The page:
‘I’ve set up a pottery business by accident,’ says Lucy Rutter wryly. It was also by accident that my fellow Faversham Life author Posy and I recently discovered Lucy Rutter. We were wandering along St John’s Street a few weeks ago when we spotted a window displaying a selection of interesting-looking pottery let into what looked like the exterior wall of a studio.
It is a classic example of what is so exciting about Faversham – there is so much going on in a quiet unobtrusive way.
Stepping into Lucy’s studio from the street is a thrilling experience. The outside world is immediately left behind. Abutting her studio is a vast room which her husband Guy, a painter, uses as his studio. It is an astonishing building. Lucy says: ‘When we bought it a couple of years ago, it was absolutely derelict, freezing cold, with unplastered walls and a concrete floor. At some point it was a haulage company.’ The little room where Lucy keeps her ingredients for the glazes was the office with the window where her pots are on show.
Lucy’s meticulously ordered studio is reflected in her alluring pots. Pleasingly understated, they are decorated with subtly coloured glazes and are made with Cornish clay from St Agnes. It has a naturally occurring grog in it, ‘the little bits that you can see sand in’. It creates a slightly abrasive texture. Lucy says: ‘Not everyone likes it but I love the contrast of the rough exterior and the smooth finished glaze.’ She says the clay suits delicate colours such as browns and greens.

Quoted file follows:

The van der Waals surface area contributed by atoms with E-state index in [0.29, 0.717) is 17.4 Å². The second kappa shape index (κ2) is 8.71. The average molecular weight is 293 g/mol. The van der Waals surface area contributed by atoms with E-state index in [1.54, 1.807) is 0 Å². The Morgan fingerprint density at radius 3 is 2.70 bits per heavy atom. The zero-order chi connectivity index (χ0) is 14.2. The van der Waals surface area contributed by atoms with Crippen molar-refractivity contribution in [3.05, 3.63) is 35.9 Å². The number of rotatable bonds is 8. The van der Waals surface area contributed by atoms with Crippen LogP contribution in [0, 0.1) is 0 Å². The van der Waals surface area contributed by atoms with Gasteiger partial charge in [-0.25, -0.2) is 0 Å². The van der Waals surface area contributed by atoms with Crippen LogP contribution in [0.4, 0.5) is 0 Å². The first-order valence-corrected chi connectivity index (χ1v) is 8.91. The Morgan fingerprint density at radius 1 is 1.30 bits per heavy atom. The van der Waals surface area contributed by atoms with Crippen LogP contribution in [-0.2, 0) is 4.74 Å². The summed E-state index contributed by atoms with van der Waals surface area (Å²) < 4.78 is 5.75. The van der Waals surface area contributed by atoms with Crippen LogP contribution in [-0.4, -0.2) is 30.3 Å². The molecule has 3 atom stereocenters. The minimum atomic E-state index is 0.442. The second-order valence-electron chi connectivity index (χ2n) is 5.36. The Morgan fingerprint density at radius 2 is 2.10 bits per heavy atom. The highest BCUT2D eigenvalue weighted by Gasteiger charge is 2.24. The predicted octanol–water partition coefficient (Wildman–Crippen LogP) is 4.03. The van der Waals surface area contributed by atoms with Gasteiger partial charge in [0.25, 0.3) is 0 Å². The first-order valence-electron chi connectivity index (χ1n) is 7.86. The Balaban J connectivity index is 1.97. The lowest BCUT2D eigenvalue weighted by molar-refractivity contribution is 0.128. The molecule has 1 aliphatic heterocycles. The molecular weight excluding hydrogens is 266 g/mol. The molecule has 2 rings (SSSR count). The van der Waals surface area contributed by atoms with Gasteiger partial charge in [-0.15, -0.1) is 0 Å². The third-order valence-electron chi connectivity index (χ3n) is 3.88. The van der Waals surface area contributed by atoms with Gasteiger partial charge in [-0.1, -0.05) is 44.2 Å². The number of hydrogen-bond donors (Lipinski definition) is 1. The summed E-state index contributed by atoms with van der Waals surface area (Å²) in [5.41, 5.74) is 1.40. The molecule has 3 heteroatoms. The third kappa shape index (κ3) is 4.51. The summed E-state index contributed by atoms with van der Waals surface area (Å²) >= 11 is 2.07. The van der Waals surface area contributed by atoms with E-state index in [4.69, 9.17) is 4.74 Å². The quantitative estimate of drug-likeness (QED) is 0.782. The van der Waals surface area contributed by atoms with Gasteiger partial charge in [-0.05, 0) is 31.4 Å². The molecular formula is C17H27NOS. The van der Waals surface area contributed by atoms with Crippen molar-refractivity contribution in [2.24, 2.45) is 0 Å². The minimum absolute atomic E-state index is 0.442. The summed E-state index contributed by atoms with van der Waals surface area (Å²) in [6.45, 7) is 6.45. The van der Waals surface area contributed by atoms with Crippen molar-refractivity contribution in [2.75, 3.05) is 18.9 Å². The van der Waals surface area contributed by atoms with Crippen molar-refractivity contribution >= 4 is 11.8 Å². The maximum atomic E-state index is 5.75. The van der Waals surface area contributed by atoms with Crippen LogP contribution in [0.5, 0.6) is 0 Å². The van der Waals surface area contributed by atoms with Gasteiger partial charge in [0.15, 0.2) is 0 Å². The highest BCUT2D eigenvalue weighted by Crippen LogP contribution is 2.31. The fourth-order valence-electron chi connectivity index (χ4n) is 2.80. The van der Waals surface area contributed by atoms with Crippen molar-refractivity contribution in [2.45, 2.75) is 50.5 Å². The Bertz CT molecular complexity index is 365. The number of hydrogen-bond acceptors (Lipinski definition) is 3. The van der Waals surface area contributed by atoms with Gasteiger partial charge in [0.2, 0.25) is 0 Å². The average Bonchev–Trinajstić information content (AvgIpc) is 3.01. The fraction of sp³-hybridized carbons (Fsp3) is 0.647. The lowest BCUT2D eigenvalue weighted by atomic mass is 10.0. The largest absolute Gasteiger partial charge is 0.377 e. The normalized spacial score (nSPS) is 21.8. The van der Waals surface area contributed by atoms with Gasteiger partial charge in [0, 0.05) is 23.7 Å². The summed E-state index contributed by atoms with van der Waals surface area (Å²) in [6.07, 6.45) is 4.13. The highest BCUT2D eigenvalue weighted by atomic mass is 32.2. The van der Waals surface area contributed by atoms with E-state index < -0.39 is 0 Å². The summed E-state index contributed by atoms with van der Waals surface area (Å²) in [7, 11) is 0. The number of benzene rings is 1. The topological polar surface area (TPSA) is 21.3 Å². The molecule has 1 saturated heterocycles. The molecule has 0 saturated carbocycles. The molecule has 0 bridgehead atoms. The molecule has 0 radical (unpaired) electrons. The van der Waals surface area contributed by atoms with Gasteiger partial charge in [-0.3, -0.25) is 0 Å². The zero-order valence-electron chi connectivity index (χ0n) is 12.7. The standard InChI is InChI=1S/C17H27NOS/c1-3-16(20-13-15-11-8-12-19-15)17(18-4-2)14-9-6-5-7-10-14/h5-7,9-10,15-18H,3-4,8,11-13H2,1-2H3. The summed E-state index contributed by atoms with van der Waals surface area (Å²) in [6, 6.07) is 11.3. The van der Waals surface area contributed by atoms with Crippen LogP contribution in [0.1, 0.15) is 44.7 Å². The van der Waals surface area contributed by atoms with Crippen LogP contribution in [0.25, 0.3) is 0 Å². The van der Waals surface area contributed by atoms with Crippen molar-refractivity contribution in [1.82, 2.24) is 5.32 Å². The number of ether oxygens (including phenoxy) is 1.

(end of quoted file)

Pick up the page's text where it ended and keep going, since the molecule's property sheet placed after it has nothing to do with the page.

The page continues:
Lucy remarks that she could burnish her work to produce a smooth, level surface but that would detract from the handmade ethos of her wares. ‘If you are buying a handmade object the charm is that each one is completely unique. When you use a mug or a jug, it is as if you are having a conversation with the maker by touching the handle that he or she made.’ It is a delightful concept.
Originally a teacher by profession, Lucy grew up in the Midlands. She studied English at the University of Kent, going on to teach English and Creative Writing at her alma mater and at Canterbury College.
‘I am largely a self-taught ceramicist but as a child would make things with my father from clay we dug up in our garden in Solihull. We built a kiln to fire them.’ Ever since she has made pottery as a hobby, finding it a soothing antidote to teaching, which at times can be extremely stressful. ‘I’ve always had a wheel and a kiln’.
A few years ago, Lucy, took an Adult Education Class in Maidstone taught by Faversham potter, Rose Dickinson, to while away the time whilst her daughter was studying for a photography A Level.
On sabbatical from teaching, Lucy enrolled on a week’s course at the Bernard Leach pottery in Cornwall. ‘Guy and I have long collected Leach pottery’. Lucy found her week very inspiring and hasn’t looked back. This was followed by a glaze course at Morley College in London. ‘We were taught by two young protégés of the renowned potter, Kate Malone “the master of glazes”.’
All Lucy’s work is functional. ‘I really want people to use my pots, which is why I keep the prices down.’
Participating in East Kent Artists Open Houses in 2016 led to Lucy being commissioned to make a range for the Turner Contemporary’s shop which in turn led to a pub, The Crown near the Jerwood Gallery in Hastings, commissioning her to make extra-large platters.
Lucy had intended to write a novel, not become a potter, during her sabbatical. No doubt her book would have been entertaining but I have fallen in love with her pots.
Text: Amicia. Photography: Lisa and Lucy Rutter